Seven CFOs from professional sports teams across football, basketball, hockey and soccer gathered virtually to share leading practices and discuss viewpoints with KPMG as they navigate the complexities of the 2021 season.
“It took everyone time to get used to being locked down; it will take time for people to get used to going back out,” one CFO stated. This was a common sentiment among the group, along with the view that everyone — including fans, staff and media — would have to be flexible during the reopening process.
As fans return to live sporting events, ticket pricing, stringent protocols and expectation setting present challenges. To overcome these hurdles, CFOs discussed several strategies:
Throughout the pandemic, all the CFOs found revenue forecasting challenging. Forecasting expenses was more feasible and within their control. However, returning fans made financial losses “feel more real” once the highly reduced revenue was added back into their ledgers.
With the lack of ticket and in-game revenue, teams are looking to identify alternative revenue sources now and in the future. From creating a marketplace to order and pick up food, to leveraging sports betting in states where it’s legal, teams are finding new streams of revenue that could add a new dimension to the sports experience and help to offset the losses incurred during the pandemic.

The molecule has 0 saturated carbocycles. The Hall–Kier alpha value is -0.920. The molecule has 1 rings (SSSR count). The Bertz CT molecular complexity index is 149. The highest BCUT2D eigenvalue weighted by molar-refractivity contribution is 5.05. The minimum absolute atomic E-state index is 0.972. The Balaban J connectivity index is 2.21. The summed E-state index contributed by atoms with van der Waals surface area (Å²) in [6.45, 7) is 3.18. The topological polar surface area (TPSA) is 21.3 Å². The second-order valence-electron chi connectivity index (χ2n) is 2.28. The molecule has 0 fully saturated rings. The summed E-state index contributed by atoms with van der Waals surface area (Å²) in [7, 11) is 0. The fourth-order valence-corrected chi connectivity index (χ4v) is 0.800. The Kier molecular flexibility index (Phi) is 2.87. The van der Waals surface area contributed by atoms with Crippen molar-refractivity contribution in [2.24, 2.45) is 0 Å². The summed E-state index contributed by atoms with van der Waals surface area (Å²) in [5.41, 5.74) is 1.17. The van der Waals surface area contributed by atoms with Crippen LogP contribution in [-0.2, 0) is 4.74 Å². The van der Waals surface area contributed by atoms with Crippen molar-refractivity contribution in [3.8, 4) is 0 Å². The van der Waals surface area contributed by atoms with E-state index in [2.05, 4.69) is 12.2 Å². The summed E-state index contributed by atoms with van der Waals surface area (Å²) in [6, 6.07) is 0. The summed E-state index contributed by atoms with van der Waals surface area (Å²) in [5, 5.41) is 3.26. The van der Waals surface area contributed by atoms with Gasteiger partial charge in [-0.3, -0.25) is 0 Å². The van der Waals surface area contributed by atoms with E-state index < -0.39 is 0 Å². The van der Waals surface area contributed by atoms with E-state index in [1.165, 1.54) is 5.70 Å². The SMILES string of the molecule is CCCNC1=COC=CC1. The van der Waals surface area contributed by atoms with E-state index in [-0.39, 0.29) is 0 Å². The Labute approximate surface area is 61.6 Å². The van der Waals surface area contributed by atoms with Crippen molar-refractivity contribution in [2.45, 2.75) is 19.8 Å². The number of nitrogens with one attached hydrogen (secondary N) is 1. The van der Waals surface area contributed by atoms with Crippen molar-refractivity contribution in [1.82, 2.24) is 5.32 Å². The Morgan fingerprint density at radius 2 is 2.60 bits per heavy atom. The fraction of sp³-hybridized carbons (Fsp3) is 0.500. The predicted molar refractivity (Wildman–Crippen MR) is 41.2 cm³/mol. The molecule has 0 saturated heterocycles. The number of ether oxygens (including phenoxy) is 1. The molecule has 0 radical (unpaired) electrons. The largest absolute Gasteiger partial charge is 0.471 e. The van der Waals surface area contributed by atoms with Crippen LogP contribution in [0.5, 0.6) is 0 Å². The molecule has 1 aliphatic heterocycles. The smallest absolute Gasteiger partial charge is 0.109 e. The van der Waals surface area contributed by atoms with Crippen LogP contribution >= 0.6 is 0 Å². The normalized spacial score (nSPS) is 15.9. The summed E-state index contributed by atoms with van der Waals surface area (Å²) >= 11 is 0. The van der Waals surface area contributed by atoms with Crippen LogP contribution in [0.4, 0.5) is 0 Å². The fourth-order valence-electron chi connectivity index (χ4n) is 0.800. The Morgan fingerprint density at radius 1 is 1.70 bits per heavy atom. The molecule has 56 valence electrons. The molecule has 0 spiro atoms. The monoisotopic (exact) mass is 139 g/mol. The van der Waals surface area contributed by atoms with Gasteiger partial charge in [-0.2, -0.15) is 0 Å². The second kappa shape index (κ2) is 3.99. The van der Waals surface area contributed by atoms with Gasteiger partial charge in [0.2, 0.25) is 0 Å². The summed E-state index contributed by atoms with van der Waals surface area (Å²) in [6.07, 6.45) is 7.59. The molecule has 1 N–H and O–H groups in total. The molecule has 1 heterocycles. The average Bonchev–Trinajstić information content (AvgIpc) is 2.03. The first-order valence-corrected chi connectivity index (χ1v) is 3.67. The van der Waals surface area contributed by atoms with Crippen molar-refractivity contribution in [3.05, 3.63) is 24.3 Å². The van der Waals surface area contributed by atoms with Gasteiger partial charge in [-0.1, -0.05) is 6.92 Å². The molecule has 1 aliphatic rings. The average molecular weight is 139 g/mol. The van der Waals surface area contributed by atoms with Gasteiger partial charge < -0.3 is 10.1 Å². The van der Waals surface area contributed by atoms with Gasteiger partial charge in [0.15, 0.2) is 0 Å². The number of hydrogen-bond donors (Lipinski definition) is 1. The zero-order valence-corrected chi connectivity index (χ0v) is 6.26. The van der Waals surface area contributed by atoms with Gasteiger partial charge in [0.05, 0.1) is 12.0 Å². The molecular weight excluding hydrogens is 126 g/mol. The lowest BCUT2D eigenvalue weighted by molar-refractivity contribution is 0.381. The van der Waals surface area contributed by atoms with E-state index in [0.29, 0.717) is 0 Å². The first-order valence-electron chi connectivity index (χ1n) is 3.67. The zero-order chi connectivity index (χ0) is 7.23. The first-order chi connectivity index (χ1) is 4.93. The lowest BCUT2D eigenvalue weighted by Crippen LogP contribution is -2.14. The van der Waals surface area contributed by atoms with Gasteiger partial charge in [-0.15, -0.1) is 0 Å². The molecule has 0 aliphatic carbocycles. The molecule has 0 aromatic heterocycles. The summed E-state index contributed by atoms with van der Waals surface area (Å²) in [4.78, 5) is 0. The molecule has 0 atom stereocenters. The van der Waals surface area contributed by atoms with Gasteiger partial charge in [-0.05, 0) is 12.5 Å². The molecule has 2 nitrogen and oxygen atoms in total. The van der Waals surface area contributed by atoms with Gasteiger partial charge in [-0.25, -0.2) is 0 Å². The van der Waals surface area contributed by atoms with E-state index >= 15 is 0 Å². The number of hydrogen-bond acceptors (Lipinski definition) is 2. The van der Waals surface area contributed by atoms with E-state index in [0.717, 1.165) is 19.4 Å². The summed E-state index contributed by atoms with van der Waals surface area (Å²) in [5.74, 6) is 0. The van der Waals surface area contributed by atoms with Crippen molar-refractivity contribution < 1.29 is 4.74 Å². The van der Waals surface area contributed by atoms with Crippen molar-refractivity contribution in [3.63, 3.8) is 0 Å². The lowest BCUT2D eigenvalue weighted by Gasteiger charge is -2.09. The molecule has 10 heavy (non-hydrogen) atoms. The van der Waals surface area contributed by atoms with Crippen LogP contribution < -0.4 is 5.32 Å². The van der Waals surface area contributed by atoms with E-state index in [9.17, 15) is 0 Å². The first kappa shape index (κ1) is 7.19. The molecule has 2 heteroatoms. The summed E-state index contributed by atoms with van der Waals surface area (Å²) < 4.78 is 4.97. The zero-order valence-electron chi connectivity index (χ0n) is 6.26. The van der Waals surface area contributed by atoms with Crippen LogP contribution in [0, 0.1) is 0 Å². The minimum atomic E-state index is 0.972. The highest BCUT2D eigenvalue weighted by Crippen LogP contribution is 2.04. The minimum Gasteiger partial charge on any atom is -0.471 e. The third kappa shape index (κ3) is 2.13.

Fan confidence in returning to live sports is on the rise, but will that continue if the game day experience, in the words of one CFO, “feels different”? The new normal will very much be specific to the region and city, and could even evolve game-to-game, putting an added emphasis on effective communication. For example, a team with a fan base drawn from a geographic area where vaccination rates are high may be able to get to 100 percent capacity sooner than teams who draw from vaccine-hesitant areas.
Concert bookings are starting to come back for some facilities, which is also a positive indicator. With fans eager to return to in-person events, one CFO predicted that his venue’s concert bookings could be its highest ever in 2022.
What stakeholders consider normal in late 2021/early 2022 will be very different from what was considered normal pre-pandemic. Teams must get creative about how to deliver a great experience for fans in order to be successful in both the short and long term.
To arrange an interview with KPMG’s Shawn Quill, please contact Mike Alva. You can read more KPMG insights into the sports industry here.